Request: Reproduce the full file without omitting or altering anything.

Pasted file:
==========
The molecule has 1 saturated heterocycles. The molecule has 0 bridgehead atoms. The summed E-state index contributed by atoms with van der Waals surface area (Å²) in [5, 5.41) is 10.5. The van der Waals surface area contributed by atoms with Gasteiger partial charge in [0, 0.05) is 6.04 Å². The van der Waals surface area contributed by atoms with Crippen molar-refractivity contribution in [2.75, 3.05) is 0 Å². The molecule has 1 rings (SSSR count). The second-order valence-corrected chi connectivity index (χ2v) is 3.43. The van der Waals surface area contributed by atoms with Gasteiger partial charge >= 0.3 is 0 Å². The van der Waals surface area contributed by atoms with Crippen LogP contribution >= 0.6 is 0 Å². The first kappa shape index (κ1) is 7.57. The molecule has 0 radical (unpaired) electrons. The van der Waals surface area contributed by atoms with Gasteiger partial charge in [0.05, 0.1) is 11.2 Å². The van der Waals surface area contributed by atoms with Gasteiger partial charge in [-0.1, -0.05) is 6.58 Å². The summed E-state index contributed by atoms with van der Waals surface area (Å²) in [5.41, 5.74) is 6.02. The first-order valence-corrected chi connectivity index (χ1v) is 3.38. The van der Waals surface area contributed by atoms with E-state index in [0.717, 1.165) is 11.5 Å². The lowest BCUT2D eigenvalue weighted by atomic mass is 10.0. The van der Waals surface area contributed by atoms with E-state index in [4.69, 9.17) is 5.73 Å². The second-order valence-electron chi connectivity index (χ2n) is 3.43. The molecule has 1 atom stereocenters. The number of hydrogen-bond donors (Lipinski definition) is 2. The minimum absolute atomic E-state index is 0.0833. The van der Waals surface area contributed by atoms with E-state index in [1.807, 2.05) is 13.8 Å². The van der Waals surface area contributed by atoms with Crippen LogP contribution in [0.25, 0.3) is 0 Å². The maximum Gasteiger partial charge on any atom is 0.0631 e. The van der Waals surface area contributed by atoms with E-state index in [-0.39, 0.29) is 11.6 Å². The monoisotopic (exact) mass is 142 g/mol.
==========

The molecule has 1 saturated heterocycles. The molecule has 0 bridgehead atoms. The summed E-state index contributed by atoms with van der Waals surface area (Å²) in [5, 5.41) is 10.5. The van der Waals surface area contributed by atoms with Gasteiger partial charge in [0, 0.05) is 6.04 Å². The van der Waals surface area contributed by atoms with Crippen molar-refractivity contribution in [2.75, 3.05) is 0 Å². The molecule has 1 rings (SSSR count). The second-order valence-corrected chi connectivity index (χ2v) is 3.43. The van der Waals surface area contributed by atoms with Gasteiger partial charge >= 0.3 is 0 Å². The van der Waals surface area contributed by atoms with Crippen LogP contribution >= 0.6 is 0 Å². The first kappa shape index (κ1) is 7.57. The molecule has 0 radical (unpaired) electrons. The van der Waals surface area contributed by atoms with Gasteiger partial charge in [0.05, 0.1) is 11.2 Å². The van der Waals surface area contributed by atoms with Gasteiger partial charge in [-0.1, -0.05) is 6.58 Å². The summed E-state index contributed by atoms with van der Waals surface area (Å²) in [5.41, 5.74) is 6.02. The first-order valence-corrected chi connectivity index (χ1v) is 3.38. The van der Waals surface area contributed by atoms with E-state index in [0.717, 1.165) is 11.5 Å². The lowest BCUT2D eigenvalue weighted by atomic mass is 10.0. The van der Waals surface area contributed by atoms with E-state index in [4.69, 9.17) is 5.73 Å². The second-order valence-electron chi connectivity index (χ2n) is 3.43. The molecule has 1 atom stereocenters. The number of hydrogen-bond donors (Lipinski definition) is 2. The minimum absolute atomic E-state index is 0.0833. The van der Waals surface area contributed by atoms with E-state index in [1.807, 2.05) is 13.8 Å². The van der Waals surface area contributed by atoms with Crippen LogP contribution in [0.25, 0.3) is 0 Å². The maximum Gasteiger partial charge on any atom is 0.0631 e. The van der Waals surface area contributed by atoms with E-state index in [-0.39, 0.29) is 11.6 Å². The monoisotopic (exact) mass is 142 g/mol.